Epictetus: Slave and Sage
By Matt McKeown
Self-mastery, over both emotions and thoughts, is an invaluable skill.
Stoicism is widely associated with the name of Marcus Aurelius, but there was another, earlier figure who was still more influential. Epictetus grew up as a slave in first-century Rome; a little unusually, his master allowed him to be educated. He was freed around the age of twenty and established himself as a teacher of philosophy, first in Rome, then in Nicopolis in northwestern Greece. Like Socrates, Epictetus personally wrote nothing but was thoroughly (and perhaps word-for-word) chronicled by one of his disciples, and his works, the Discourses and the Enchiridion, have been handed down to the present day.
Epictetus taught that ignorance and false opinions were the main root of evil, unhappiness, and suffering. He was particularly concerned to focus people’s energies on things they could actually control—which primarily meant themselves. “That alone is in our power, which is our own work … our opinions, impulses, desires, and aversions. What, on the contrary, is not in our power, are our bodies, possessions, glory, and power. Any delusion on this point leads to the greatest errors, misfortunes, and troubles, and to the slavery of the soul.”
Reason was the highest human value—and for Epictetus and the Stoics, reason embraced not just the power of thought, but virtue and submission to fate. Self-mastery was accordingly one of Epictetus’ chief goals, in order to subdue the passions and false beliefs that would lead a person astray from virtue; this would allow ataraxia, or tranquility, a state of inner peace that misfortune, pain, and injury could not take away.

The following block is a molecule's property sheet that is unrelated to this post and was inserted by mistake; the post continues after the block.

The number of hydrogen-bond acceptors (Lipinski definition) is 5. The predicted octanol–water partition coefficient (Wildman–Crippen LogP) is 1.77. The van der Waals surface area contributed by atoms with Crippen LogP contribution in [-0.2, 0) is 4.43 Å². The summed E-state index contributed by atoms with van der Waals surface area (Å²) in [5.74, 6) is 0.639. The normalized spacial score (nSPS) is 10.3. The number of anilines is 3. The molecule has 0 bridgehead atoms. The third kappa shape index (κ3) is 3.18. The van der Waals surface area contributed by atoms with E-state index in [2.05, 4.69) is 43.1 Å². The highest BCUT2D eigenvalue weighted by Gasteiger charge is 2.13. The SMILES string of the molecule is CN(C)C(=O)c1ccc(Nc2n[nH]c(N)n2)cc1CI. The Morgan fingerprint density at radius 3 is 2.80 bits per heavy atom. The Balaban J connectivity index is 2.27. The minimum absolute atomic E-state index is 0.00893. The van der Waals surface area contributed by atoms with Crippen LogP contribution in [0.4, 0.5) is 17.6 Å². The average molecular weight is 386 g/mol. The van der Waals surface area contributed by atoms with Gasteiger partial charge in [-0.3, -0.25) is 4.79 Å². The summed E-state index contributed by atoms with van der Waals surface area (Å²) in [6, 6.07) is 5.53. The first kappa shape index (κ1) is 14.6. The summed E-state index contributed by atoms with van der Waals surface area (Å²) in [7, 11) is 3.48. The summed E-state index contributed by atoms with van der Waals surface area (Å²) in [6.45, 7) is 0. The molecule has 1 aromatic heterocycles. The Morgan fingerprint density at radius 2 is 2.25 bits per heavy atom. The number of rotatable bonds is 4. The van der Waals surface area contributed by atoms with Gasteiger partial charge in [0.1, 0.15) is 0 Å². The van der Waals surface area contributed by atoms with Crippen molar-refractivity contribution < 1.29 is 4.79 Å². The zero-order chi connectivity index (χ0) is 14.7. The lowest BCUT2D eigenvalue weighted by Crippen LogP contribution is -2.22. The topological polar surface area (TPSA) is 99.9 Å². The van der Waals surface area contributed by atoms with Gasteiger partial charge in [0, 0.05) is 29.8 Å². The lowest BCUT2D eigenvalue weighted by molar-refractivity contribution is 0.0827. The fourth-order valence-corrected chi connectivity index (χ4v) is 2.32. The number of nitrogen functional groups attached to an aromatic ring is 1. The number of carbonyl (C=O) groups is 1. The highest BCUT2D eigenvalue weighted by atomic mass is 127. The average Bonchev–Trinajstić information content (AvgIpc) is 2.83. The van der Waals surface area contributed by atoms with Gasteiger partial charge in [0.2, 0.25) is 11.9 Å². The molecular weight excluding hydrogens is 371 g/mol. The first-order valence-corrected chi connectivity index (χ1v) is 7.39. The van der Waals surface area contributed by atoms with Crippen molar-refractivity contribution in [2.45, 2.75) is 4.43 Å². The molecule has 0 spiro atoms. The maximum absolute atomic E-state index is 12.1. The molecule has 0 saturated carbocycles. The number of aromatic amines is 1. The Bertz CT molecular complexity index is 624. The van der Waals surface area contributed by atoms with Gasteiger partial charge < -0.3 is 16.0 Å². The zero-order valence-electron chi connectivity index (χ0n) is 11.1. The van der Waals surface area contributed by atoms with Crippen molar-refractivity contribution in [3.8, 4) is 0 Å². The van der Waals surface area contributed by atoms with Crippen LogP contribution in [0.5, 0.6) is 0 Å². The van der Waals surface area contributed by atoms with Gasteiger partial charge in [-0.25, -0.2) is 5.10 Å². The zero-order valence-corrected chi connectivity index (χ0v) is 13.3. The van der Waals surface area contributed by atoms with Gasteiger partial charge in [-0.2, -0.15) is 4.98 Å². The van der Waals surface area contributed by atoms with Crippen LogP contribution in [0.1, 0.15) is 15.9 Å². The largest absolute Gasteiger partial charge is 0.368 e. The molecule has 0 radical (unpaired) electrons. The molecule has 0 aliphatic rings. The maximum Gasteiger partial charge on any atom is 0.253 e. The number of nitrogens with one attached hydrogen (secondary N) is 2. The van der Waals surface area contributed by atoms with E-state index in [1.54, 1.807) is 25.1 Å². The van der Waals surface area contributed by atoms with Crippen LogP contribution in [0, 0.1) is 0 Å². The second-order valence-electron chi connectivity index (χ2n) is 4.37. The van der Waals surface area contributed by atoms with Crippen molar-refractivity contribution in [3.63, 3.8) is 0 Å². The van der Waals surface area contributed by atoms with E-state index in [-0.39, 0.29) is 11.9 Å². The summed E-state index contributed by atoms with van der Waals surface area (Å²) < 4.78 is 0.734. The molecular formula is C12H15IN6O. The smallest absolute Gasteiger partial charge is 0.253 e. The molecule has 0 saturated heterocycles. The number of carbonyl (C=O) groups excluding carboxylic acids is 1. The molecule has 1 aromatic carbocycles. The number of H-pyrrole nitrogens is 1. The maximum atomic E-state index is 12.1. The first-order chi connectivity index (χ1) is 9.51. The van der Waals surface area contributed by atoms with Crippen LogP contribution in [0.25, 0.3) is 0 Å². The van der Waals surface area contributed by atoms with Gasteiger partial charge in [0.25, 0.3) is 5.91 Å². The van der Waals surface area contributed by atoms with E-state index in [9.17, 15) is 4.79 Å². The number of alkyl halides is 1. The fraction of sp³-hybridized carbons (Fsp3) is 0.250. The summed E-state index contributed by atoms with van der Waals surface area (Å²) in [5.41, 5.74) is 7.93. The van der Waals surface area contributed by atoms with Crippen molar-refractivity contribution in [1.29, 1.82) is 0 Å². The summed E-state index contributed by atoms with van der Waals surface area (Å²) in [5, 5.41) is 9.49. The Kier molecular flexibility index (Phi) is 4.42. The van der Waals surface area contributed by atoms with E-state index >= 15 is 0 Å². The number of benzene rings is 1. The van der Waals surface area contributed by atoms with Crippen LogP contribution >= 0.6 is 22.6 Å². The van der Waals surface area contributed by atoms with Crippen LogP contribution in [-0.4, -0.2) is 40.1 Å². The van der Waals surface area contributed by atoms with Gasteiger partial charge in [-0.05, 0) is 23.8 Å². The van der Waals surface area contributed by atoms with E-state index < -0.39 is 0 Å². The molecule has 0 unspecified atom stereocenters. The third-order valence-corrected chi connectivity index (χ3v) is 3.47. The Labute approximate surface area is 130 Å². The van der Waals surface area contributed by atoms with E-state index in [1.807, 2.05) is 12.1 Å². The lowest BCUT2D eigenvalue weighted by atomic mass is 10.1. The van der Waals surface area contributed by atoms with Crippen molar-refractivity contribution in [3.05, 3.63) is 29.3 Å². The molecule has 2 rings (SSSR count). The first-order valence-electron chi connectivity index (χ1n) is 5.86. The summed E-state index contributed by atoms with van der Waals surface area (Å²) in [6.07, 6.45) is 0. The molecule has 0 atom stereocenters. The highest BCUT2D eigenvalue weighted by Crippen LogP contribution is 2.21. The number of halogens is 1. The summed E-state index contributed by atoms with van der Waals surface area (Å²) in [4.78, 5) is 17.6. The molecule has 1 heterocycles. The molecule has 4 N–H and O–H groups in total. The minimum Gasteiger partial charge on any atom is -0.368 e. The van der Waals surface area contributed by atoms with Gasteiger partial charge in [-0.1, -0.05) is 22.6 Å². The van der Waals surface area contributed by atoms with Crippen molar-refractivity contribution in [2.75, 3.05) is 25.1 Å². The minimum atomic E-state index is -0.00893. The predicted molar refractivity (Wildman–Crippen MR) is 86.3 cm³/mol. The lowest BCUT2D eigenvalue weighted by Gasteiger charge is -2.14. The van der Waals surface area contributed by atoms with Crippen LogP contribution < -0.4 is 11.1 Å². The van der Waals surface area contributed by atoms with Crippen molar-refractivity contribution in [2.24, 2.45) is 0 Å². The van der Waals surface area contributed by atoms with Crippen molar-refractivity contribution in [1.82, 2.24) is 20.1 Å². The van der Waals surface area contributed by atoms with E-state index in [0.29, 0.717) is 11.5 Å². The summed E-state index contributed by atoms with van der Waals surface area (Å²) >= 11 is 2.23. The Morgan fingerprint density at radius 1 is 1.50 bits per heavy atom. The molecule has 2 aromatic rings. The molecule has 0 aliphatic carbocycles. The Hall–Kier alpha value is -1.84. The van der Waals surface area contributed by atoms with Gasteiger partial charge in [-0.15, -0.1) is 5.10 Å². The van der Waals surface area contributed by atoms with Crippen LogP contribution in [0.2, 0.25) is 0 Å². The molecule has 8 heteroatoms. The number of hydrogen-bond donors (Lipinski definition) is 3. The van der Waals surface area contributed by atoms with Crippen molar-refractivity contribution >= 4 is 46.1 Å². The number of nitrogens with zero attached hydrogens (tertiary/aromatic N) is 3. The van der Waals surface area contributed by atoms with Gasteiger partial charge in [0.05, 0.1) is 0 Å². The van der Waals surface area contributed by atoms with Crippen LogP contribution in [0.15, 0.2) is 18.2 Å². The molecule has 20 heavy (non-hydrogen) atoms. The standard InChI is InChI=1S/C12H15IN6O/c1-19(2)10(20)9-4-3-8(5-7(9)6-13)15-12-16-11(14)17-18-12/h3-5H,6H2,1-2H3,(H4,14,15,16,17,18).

His subsequent impact as a philosopher has been profound. The Neoplatonist scholar Simplicius wrote a commentary on the Enchiridion in the sixth century, and Stoic moral philosophy was a major influence on Christian thought in the Medieval period. The neoclassical tastes of the eighteenth and nineteenth centuries esteemed Epictetus as well. And his philosophy has proven not only historically interesting, but practical. James Stockdale, a fighter pilot in the Vietnam War, spent more than seven years in captivity, four of them in solitary confinement. He credited Epictetus’ philosophy with helping him to endure, even in the face of torture, until he was released. His own words to himself, as he bailed out of his plane when it was shot down, were: “I’m leaving the world of technology and entering the world of Epictetus!”
Every week, we publish a profile of one of the figures from the CLT author bank. For an introduction to classic authors, see our guest post from Keith Nix, founder of the Veritas School in Richmond, VA.
If you enjoyed this piece, you may like some of our other author profiles, like this one on Voltaire or this one on Gandhi. Or take a look at one of our posts on “the Great Conversation,” like this one on rhetoric.